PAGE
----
It is to expose oneself to scorn and reproach. . . . to place in jeopardy one’s security, one’s personal aspirations and ambitions, the peace and tranquility one enjoys, one’s standing in polite society. One may in consequence of one’s public witness be discriminated against and denied educational opportunities and the prestigious credentials they may offer; one may lose valuable opportunities for employment and professional advancement; one may be excluded from worldly recognition and honors of various sorts; one’s witness may even cost one treasured friendships. It may produce familial discord and even alienation from family members. Yes, there are costs of discipleship—heavy costs.
But why would Catholics accept such costs?
Saint John Paul II and Courage
John Paul II gave a presentation on the importance of the virtue of fortitude in his third General Audience on November 15, 1978. He noted the challenges that people face courageously in our society today. He paid tribute to all the “unknown [but] courageous people“ who “say ‘no’ or ‘yes,’ when they have to pay a price to do so!” But why do they do so? After admitting that “fear” often deprives people of “civil courage” to face up to everyday challenges, he recognizes there are people who have “a special value,” who are able to “reach such fortitude” where they are “capable of crossing the so-called barrier of fear” into a transcendent land. In words that reinforce the aptness of George’s words, John Paul asserts:
To reach such fortitude, man must in a certain way “go beyond” his own limits and “transcend” himself, running “the risk” of an unknown situation, the risk of being frowned upon, the risk of laying himself open to unpleasant consequences, insults, degradations, material losses, perhaps imprisonment or persecution. To attain this fortitude, man must be sustained by a great love for truth, and for good, to which he dedicates himself.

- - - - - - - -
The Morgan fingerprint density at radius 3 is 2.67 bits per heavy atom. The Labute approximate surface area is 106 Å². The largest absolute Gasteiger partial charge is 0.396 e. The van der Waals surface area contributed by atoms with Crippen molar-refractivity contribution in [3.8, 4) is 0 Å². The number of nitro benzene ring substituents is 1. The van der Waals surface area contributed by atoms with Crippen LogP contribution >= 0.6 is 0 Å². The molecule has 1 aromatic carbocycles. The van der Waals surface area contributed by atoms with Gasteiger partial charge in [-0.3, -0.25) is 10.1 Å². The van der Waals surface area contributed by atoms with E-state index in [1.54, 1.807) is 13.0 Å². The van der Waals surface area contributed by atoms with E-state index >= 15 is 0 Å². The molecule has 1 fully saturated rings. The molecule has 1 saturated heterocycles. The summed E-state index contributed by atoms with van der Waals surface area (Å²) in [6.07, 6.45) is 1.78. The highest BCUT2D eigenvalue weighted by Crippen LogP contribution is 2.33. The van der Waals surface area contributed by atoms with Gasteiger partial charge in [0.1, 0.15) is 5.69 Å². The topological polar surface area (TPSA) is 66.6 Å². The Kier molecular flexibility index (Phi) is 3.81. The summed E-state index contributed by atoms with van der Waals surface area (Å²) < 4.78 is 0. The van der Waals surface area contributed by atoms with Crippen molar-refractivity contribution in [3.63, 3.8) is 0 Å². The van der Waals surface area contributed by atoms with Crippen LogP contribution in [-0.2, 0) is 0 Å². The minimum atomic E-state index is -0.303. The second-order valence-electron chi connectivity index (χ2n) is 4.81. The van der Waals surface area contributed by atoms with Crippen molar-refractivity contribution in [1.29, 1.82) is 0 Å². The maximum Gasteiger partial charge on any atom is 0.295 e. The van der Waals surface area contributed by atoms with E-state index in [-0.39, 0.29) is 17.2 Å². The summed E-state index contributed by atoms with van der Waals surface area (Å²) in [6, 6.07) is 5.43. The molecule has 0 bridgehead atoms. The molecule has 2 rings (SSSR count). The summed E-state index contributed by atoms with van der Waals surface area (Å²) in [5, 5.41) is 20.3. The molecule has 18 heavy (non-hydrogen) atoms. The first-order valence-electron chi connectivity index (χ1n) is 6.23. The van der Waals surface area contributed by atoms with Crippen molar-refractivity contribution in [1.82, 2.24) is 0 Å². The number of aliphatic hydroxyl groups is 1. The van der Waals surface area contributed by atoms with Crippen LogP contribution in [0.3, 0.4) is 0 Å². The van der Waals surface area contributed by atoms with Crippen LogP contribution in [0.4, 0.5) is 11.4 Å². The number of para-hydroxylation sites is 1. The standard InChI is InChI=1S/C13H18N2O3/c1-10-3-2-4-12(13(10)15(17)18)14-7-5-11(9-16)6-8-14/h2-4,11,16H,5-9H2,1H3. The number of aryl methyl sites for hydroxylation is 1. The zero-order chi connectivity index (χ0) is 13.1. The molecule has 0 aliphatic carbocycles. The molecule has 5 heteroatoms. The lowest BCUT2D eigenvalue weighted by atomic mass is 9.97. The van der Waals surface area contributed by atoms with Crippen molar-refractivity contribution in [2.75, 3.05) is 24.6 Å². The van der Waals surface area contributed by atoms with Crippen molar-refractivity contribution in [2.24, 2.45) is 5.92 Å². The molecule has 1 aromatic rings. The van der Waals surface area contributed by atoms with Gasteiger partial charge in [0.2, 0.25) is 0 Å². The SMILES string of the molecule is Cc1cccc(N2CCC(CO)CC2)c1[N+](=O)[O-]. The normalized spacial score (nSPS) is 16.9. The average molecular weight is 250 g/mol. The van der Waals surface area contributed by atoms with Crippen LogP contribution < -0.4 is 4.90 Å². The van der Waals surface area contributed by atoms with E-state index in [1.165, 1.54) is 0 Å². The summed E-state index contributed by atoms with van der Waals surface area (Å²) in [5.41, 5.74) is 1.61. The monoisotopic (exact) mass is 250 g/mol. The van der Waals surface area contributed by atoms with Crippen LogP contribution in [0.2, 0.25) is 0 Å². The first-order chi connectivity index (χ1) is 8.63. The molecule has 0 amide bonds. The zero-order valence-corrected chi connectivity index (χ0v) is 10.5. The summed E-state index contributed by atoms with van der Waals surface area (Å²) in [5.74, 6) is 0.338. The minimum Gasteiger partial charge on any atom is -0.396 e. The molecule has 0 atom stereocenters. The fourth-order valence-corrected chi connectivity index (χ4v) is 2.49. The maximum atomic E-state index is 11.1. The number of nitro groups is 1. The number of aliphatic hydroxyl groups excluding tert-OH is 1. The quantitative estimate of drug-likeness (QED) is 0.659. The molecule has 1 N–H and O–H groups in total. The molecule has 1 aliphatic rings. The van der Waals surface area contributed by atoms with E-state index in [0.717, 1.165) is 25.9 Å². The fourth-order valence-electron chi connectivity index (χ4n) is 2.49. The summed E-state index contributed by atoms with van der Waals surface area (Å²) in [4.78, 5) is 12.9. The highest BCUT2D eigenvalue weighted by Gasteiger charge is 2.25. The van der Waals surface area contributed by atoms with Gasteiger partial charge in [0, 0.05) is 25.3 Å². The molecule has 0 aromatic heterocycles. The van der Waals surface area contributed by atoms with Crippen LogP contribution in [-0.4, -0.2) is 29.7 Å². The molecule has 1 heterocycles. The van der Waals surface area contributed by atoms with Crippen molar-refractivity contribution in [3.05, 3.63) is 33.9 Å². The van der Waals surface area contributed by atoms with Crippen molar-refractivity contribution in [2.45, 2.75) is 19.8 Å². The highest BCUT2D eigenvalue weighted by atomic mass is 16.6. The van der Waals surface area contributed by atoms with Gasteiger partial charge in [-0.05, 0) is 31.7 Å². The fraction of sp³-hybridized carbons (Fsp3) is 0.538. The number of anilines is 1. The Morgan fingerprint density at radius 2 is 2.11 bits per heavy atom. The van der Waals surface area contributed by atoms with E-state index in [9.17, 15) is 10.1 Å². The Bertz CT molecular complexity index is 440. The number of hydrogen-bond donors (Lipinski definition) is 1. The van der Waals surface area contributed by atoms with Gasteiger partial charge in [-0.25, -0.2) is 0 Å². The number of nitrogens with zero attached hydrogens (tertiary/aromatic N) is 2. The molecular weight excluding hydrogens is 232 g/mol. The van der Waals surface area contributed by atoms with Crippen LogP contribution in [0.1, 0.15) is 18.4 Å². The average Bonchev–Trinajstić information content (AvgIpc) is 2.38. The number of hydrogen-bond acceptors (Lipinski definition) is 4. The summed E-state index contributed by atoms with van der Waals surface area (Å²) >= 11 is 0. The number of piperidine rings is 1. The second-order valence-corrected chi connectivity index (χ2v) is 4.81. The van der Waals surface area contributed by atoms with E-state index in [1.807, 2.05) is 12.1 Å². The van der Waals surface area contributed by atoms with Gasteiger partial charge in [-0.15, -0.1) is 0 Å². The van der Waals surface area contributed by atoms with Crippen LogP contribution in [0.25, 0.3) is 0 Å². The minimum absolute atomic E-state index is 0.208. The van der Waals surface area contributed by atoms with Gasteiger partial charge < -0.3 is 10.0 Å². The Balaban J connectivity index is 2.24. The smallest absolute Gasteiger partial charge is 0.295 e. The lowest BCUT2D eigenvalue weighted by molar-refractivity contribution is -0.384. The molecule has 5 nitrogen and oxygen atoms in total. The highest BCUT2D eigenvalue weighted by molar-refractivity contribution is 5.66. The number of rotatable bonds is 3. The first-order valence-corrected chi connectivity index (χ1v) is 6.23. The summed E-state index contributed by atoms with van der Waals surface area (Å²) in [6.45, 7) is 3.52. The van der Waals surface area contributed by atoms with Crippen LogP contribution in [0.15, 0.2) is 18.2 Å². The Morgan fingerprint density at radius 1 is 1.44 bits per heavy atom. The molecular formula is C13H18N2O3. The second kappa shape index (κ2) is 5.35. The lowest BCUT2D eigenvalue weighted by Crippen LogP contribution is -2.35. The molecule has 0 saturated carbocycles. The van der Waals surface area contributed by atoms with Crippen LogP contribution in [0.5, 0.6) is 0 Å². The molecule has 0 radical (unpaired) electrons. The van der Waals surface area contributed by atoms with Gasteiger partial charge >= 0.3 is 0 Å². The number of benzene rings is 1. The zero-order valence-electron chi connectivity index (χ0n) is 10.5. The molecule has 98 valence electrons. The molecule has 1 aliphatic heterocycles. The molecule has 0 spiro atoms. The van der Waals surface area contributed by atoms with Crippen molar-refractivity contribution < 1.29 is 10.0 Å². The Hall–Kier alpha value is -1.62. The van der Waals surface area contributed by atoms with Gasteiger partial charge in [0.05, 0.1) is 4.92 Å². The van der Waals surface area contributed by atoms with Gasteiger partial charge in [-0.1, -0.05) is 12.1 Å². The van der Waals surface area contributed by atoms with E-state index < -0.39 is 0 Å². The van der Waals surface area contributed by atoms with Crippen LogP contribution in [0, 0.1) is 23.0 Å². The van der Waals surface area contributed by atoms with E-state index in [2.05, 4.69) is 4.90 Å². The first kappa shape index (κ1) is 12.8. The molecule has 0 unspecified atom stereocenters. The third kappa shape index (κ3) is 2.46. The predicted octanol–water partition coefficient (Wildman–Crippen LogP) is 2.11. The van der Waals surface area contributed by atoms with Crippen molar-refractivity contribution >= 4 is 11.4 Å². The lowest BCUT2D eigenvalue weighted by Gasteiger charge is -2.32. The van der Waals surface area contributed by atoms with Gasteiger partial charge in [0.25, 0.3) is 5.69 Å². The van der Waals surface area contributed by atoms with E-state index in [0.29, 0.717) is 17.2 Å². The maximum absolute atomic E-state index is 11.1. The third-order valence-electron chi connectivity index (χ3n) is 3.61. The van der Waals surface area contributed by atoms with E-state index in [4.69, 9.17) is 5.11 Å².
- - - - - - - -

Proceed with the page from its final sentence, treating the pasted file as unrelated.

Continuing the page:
But how is one able to do this? We come to John Paul’s deeper explanation for the courageous action that is Christian: Though the virtue of fortitude existed before the time of Christ,
With Christ, it acquired an evangelical, Christian contour. The Gospel is addressed to weak, poor, meek and humble men, peacemakers and to the merciful, but, at the same time, it contains a constant appeal to fortitude. It often repeats: “Fear not” (Mt 14:27). . . . The virtue of fortitude proceeds hand in hand with the capacity of sacrificing oneself. . . It teaches man that, for a just cause, for truth, for justice, one must be able to “lay down one’s life” (Jn 15:13).
There are times, says John Paul, when “man lacks the strength to ‘transcend’ himself” for “higher values, such as truth, justice, vocation, faithfulness in marriage.” When that occurs, there is need for the Christian to “pray for this gift of the Holy Spirit which is called the ‘gift of fortitude.’ . . . this ‘gift from above’ must make each of us a strong man and, at the right moment, say to us ‘deep down’: Courage!”
The Example of Jesus
Does it make sense to call Jesus courageous? Can Jesus really be said to have displayed the virtue of fortitude? A careful reading of the Gospel of John leaves no doubt.